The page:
A Foundation for Cattle Health: Nutrition, Vaccines and Dewormers

Management : Cow & Calf

Management : Weaned Calf

Nutrition : Supplements

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Purina Animal Nutrition

Evaluate your herd health protocol to determine if your cattle are set up for success, or if a foundational element is missing.

Did you know, nutrition can impact the effectiveness of health protocols, including vaccinations and dewormers? It’s true. In fact, it’s often said that without quality nutrition, there’s no foundation for a health program to be built upon.
Feeding cattle to a high plane of nutrition helps ensure vaccine and dewormer investments pay off. When cattle receive proper nutrition, the immune system will have energy to function optimally which can help the effectiveness of vaccines and dewormers.
When a disease challenge occurs, the immune system is activated, and it requires an extraordinary amount of energy to function. On a lower plane of nutrition, the immune system may have suboptimal function in cattle, leaving little reserves to devote to growth and other maintenance functions. Higher planes of nutrition can help cattle to maintain growth, even in the face of a disease challenge.  
Consult your veterinarian to develop a health protocol tailored to local challenges and your needs.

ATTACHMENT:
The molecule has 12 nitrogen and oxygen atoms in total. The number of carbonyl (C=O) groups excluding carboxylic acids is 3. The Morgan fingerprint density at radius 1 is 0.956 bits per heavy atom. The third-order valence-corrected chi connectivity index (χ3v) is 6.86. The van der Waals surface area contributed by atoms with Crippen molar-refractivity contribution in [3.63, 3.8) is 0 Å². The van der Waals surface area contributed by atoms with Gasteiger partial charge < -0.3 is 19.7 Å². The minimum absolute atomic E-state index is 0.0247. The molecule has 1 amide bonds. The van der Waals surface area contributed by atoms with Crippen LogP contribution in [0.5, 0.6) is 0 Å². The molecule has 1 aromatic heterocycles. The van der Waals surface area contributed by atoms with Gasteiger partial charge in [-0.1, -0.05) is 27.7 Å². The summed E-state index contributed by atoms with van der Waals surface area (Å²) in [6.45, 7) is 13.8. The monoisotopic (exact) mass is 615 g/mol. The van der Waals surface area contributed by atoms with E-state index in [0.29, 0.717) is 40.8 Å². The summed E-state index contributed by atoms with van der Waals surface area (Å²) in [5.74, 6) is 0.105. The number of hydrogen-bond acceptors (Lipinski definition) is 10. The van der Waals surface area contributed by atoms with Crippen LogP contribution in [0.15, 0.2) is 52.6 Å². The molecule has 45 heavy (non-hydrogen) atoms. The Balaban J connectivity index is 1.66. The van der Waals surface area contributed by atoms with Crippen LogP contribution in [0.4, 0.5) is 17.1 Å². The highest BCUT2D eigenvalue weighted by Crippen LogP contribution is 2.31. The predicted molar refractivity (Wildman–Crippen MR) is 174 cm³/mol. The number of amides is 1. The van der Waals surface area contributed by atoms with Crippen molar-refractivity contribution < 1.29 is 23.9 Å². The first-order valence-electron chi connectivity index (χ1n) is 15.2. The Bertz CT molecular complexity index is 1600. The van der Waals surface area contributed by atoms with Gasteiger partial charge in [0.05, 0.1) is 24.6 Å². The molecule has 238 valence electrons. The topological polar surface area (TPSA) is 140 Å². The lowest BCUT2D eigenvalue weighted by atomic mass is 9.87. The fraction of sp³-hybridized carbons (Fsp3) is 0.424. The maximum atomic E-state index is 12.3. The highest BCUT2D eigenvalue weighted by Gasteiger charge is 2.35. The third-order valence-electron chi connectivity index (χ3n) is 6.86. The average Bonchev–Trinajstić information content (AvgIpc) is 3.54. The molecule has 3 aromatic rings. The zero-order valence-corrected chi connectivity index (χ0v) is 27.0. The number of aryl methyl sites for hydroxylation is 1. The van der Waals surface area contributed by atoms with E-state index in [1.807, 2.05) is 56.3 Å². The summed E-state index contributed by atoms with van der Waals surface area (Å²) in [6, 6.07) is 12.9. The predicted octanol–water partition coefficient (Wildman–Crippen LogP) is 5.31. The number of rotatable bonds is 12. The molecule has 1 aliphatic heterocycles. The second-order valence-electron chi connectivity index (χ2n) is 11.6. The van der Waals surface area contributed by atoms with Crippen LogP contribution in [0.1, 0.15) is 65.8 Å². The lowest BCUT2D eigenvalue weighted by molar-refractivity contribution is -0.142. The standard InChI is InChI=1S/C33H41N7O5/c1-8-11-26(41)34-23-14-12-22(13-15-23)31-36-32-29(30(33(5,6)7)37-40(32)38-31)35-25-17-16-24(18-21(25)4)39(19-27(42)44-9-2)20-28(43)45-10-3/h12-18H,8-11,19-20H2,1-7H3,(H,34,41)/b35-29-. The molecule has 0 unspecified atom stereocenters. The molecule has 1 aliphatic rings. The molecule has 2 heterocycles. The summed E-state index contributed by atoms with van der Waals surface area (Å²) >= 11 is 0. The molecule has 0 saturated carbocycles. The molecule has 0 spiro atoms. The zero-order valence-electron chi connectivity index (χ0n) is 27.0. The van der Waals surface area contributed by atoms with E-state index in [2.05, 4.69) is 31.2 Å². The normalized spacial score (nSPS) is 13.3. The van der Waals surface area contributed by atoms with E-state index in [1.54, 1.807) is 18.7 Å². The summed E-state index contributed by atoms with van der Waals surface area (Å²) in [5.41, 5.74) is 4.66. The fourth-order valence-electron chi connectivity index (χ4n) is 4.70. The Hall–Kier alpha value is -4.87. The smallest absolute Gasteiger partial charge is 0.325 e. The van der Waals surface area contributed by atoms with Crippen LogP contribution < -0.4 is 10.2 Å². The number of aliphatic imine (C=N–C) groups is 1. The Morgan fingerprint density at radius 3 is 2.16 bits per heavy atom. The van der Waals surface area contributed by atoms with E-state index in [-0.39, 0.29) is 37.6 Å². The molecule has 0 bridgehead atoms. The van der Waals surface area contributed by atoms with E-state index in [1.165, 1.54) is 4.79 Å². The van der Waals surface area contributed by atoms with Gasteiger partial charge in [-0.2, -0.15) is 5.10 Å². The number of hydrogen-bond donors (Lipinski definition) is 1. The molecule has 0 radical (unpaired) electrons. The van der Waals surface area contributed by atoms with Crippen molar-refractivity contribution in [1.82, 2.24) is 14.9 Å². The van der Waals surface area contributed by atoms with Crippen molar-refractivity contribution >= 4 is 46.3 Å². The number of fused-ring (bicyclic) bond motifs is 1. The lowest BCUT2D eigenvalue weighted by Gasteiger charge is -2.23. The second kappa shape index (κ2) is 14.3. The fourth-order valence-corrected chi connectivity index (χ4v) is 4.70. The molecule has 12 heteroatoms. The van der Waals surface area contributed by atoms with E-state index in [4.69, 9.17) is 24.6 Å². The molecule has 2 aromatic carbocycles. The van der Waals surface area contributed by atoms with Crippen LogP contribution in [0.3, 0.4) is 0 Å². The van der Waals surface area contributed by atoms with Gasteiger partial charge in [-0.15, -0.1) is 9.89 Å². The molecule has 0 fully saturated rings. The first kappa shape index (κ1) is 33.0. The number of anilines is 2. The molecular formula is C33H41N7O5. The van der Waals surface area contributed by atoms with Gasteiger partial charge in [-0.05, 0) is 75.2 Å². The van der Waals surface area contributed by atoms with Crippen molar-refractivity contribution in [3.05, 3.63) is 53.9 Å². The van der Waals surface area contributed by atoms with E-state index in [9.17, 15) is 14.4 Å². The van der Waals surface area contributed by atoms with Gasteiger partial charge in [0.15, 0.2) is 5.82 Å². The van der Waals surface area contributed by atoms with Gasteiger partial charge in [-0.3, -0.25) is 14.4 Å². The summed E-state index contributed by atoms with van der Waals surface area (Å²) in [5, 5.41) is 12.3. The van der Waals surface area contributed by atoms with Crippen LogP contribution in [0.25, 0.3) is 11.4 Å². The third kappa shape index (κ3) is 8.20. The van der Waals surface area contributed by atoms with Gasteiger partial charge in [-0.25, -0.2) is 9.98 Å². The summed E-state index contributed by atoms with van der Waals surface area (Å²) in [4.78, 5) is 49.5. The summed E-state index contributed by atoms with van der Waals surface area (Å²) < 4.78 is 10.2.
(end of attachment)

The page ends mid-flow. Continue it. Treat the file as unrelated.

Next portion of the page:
Here are a few considerations when evaluating your current cattle health protocol:

Plane of nutrition

The foundation of any health protocol should be built on feeding cattle to a high plane of nutrition and ensuring calves have been through a 45-day preconditioning program. Covering these basics can help you realize the monetary benefit of healthy cattle.
Feeding calves a high-quality starter feed at weaning provides an adequate baseline for nutrition. All Purina® starter feeds deliver a high plane of nutrition. And, they contain RX3® Immune Support Technology to help prepare calves’ natural defenses and optimize their response to stress and health challenges.
In a cow herd, maintaining a quality nutrition program with year-round Purina® Wind and Rain® Mineral and supplemental feeds when needed will keep those animals in the best shape for optimal immune function.


A general vaccination program could include coverage against the following diseases:
Viral Pathogens
  • Infectious bovine rhinotracheitis virus (IBRV)
  • Bovine viral diarrhea virus (BVDV) – types I and II
  • Bovine respiratory syncytial virus (BRSV)
  • Parainfluenza-3 virus (PI-3V)
Bacterial Pathogens
  • Mannheimia haemolytica 
  • Pasteurella multocida
  • Clostridium
  • Leptospirosis (cows)
  • Vibriosis (cows)
Most protocols call for administration of the first round of cattle vaccines at two to three months of age, with a booster vaccination at weaning. However, this isn’t always the case and is typically dependent on when a producer handles calves.
Try to avoid adding extra events to vaccinate calves. Eliminating the number of stress events will help optimize the effectiveness of the cattle vaccines and increases compliance. Vaccinate calves coinciding with cow vaccination schedules or during herd events, such as branding, weaning or pregnancy checks. 
Regular cow vaccinations and boosters can also support your calves’ passive immunity by improving the quality of antibodies passed through colostrum.